Concession road

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In Upper and Lower Canada, concession roads were laid out by the colonial government through undeveloped Crown land to provide access to rows of newly surveyed lots intended for farming by new settlers. The land that comprised a row of lots that spanned the entire length of a new township was "conceded" by the Crown for this purpose (hence, a "concession of land"). Title to an unoccupied lot was awarded to an applicant in exchange for raising a house, performing roadwork and land clearance, and monetary payment.[1] Concession roads and cross-cutting sidelines or sideroads were laid out in an orthogonal (rectangular or square) grid plan, often aligned so that concession roads ran (approximately) parallel to the north shore of Lake Ontario, or to the southern boundary line of a county.

Unlike previous American colonial practice, land in Ontario was surveyed first before being allocated to settlers.[2]

The provision of road allowances was an advance over earlier survey systems which allocated no roadways.[3] Waterloo township, for example, had no road allowances.[4]

In some townships, the "line road" name (e.g., Ninth Line) was applied to the roads that elsewhere were called "concession roads", i.e., roads that ran between two adjacent concessions.

Corner of 8th Concession and 18th Sideroad, King Township, Ontario

Survey systems

By one count, there were five major Ontario survey systems, with 166 variations, resulting in a "crazy quilt" of surveys.[3] In many cases special colonization roads ran diagonally across the grid. Survey lines referenced back from the Great Lakes ran at different angles, forming triangles and other irregular shapes. Some townships had more than one survey. Holland,[5] Nelson[6] and Toronto Township (today Mississauga) are examples.

In a common square grid layout known as a 1,000-Acre Sectional System, adjacent parallel roads were 100 chains or 1+14 miles (2.0 km) apart, and arranged as ten 100-acre lots each 20 chains by 50 chains[7] so that two consecutive concession roads and two consecutive side roads enclosed a square of 1,000 acres (4.0 km2).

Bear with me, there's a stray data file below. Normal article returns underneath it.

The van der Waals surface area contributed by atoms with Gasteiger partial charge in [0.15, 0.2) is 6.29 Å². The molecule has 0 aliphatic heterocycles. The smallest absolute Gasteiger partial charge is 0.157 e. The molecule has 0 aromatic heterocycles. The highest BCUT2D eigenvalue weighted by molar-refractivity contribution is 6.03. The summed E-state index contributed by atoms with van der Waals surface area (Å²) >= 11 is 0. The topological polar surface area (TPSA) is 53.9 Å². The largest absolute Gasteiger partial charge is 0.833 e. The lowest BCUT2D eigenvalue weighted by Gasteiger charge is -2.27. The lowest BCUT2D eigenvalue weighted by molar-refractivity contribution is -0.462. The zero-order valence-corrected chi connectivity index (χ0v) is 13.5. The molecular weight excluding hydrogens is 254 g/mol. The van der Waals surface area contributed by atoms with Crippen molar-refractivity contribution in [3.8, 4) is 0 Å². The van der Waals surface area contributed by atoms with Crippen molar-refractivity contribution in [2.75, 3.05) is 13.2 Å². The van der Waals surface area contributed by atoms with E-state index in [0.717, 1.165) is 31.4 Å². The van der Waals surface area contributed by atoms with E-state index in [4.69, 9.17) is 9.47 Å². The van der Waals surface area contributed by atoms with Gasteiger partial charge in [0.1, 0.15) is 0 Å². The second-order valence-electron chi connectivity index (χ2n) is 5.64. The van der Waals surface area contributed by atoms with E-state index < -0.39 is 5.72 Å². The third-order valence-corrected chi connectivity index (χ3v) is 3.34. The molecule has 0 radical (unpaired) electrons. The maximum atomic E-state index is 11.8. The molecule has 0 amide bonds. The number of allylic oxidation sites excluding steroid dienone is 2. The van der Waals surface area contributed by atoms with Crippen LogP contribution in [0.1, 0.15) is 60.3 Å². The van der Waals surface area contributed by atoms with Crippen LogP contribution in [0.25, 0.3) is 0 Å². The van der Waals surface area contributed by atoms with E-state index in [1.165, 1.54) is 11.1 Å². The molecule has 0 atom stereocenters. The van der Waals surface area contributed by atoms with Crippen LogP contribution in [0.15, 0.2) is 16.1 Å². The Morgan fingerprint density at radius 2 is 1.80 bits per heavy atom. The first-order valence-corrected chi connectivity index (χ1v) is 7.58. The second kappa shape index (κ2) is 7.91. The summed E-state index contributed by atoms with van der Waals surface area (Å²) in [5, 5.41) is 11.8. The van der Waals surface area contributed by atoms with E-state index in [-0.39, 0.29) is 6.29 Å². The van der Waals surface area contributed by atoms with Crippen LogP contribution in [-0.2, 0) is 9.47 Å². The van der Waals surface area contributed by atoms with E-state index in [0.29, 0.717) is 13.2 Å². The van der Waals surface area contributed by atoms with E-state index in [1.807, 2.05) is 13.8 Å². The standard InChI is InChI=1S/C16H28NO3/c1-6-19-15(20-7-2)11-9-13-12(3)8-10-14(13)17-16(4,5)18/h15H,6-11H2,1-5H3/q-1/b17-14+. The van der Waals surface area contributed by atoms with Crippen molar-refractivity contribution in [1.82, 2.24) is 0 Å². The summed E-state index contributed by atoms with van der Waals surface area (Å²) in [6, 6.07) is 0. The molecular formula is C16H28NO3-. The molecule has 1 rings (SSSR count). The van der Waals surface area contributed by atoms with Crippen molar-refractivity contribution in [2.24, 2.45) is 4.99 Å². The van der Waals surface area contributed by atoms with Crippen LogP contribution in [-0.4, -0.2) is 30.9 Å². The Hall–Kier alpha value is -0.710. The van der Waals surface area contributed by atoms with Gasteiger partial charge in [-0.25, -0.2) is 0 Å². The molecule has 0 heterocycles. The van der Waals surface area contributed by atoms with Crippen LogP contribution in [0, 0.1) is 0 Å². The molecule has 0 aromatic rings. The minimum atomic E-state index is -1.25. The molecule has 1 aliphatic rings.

Another system used 100-acre lots each 30 by 33+13 chains, again arranged in 1000-acre blocks. Concession roads were 56 mile (1.3 km) apart, while sideroads were 1+78 miles (3.0 km) apart.

Other plans used during colonial surveying used different layouts and lot sizes of 100, 150, 160, 200 or 320 acres.[8]

Sample survey size, Ontario Concession System

In a single-front survey, lots were measured from one side of the concession to the other. Any errors in the survey became apparent at the road junctions, with the side roads being offset.[9]Example Jogged Intersection in Single Front Township

Single-front survey example (Ontario)

In a double-front survey, lots were measured from the front of the concession to a midpoint, and then from the back of the concession to the midpoint. This makes the road junctions even, but any errors result in jogs at the midpoint of the side road.[9][10][11] Example Even-Intersection Jogged-Sideroad in Double Front Township

Double-front survey example (Ontario)

Special terms

  • Road allowance—a strip of land for provision of a public road between lots. Typically 66 feet wide or one chain.[12]
  • Unopened road allowance - is a public highway that has not been opened and assumed for maintenance purposes by-law of the township.[13]
  • Baseline—The first concession road in a township, was often called the baseline (from the surveying term), and roads so named remain in many municipalities, including Ottawa, Clarington and London.
  • Front—the first concession road was also frequently called the front.
  • Broken front—concession along a lake shore.[14][15][16]
  • Townline—a boundary line or road between two townships, e.g., Adjala-Tecumseth Townline. Note that townlines might be side roads.
  • Given roads—special roads made to avoid natural obstacles that interfere with the grid.[4]
  • Gore—triangular shaped lots[17]

Concession road numbering

There is considerable variation in concession road nomenclature. Markham, for example, has both "Ninth Line"[18] and "11th Concession Road". [1]

Concession Road Markham Example.jpg

In some townships, numbering is sequential, starting from one side. For example, in King Township, concessions start from Yonge. Bathurst is the (former) Second Concession road, between concessions 1 and 2 (forms the front of the second concession of land). There is no "first" concession road.

In some townships, the baseline passed through the middle, with concessions numbered on each side.

  • For example, in Peel Region and Dufferin County, Hurontario Street is the centre line, with concession line roads to either side being numbered East or West. In present-day Mississauga (which has two surveys, divided by Eglinton Avenue) Kennedy Road is the former "First Line East" in the northern survey, and McLaughlin Road is the former "First Line West". The abbreviations "EHS" for "East of Hurontario Street" and "WHS" for "West of Hurontario Street" are used in Dufferin.[19]